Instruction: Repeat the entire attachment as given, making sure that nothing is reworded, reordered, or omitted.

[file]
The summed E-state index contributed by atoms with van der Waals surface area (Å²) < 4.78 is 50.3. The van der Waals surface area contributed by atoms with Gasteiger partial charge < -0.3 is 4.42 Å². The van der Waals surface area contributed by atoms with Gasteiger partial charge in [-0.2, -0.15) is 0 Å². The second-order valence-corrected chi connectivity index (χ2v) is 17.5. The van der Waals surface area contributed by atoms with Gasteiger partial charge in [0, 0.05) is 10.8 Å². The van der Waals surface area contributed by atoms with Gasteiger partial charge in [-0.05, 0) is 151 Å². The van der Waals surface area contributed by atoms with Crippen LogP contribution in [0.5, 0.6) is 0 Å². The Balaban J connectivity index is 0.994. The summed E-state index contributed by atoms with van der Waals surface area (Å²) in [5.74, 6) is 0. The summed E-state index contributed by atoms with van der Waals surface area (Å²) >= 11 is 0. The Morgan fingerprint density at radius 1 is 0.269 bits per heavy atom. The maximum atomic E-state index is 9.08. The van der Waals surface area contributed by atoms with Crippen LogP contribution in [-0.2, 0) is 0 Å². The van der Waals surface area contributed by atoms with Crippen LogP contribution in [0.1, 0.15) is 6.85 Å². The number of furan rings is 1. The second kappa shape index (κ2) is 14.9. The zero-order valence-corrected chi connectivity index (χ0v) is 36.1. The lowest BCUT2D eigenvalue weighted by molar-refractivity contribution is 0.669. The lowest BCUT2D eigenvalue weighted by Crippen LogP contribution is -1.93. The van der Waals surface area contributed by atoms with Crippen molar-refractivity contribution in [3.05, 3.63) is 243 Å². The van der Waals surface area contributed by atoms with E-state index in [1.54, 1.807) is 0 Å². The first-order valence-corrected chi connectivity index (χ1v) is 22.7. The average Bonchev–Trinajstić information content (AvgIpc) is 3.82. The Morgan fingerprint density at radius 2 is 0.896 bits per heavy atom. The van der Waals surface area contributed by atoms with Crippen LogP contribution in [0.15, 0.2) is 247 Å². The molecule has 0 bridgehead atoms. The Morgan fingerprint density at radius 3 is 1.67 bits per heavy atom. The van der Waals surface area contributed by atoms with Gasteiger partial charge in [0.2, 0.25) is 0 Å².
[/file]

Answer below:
The summed E-state index contributed by atoms with van der Waals surface area (Å²) < 4.78 is 50.3. The van der Waals surface area contributed by atoms with Gasteiger partial charge < -0.3 is 4.42 Å². The van der Waals surface area contributed by atoms with Gasteiger partial charge in [-0.2, -0.15) is 0 Å². The second-order valence-corrected chi connectivity index (χ2v) is 17.5. The van der Waals surface area contributed by atoms with Gasteiger partial charge in [0, 0.05) is 10.8 Å². The van der Waals surface area contributed by atoms with Gasteiger partial charge in [-0.05, 0) is 151 Å². The van der Waals surface area contributed by atoms with Crippen LogP contribution in [0.5, 0.6) is 0 Å². The Balaban J connectivity index is 0.994. The summed E-state index contributed by atoms with van der Waals surface area (Å²) in [5.74, 6) is 0. The summed E-state index contributed by atoms with van der Waals surface area (Å²) >= 11 is 0. The Morgan fingerprint density at radius 1 is 0.269 bits per heavy atom. The maximum atomic E-state index is 9.08. The van der Waals surface area contributed by atoms with Crippen LogP contribution in [-0.2, 0) is 0 Å². The van der Waals surface area contributed by atoms with Crippen LogP contribution in [0.1, 0.15) is 6.85 Å². The number of furan rings is 1. The second kappa shape index (κ2) is 14.9. The zero-order valence-corrected chi connectivity index (χ0v) is 36.1. The lowest BCUT2D eigenvalue weighted by molar-refractivity contribution is 0.669. The lowest BCUT2D eigenvalue weighted by Crippen LogP contribution is -1.93. The van der Waals surface area contributed by atoms with Crippen molar-refractivity contribution in [3.05, 3.63) is 243 Å². The van der Waals surface area contributed by atoms with E-state index in [1.54, 1.807) is 0 Å². The first-order valence-corrected chi connectivity index (χ1v) is 22.7. The average Bonchev–Trinajstić information content (AvgIpc) is 3.82. The Morgan fingerprint density at radius 2 is 0.896 bits per heavy atom. The van der Waals surface area contributed by atoms with Crippen LogP contribution in [0.15, 0.2) is 247 Å². The molecule has 0 bridgehead atoms. The Morgan fingerprint density at radius 3 is 1.67 bits per heavy atom. The van der Waals surface area contributed by atoms with Gasteiger partial charge in [0.2, 0.25) is 0 Å².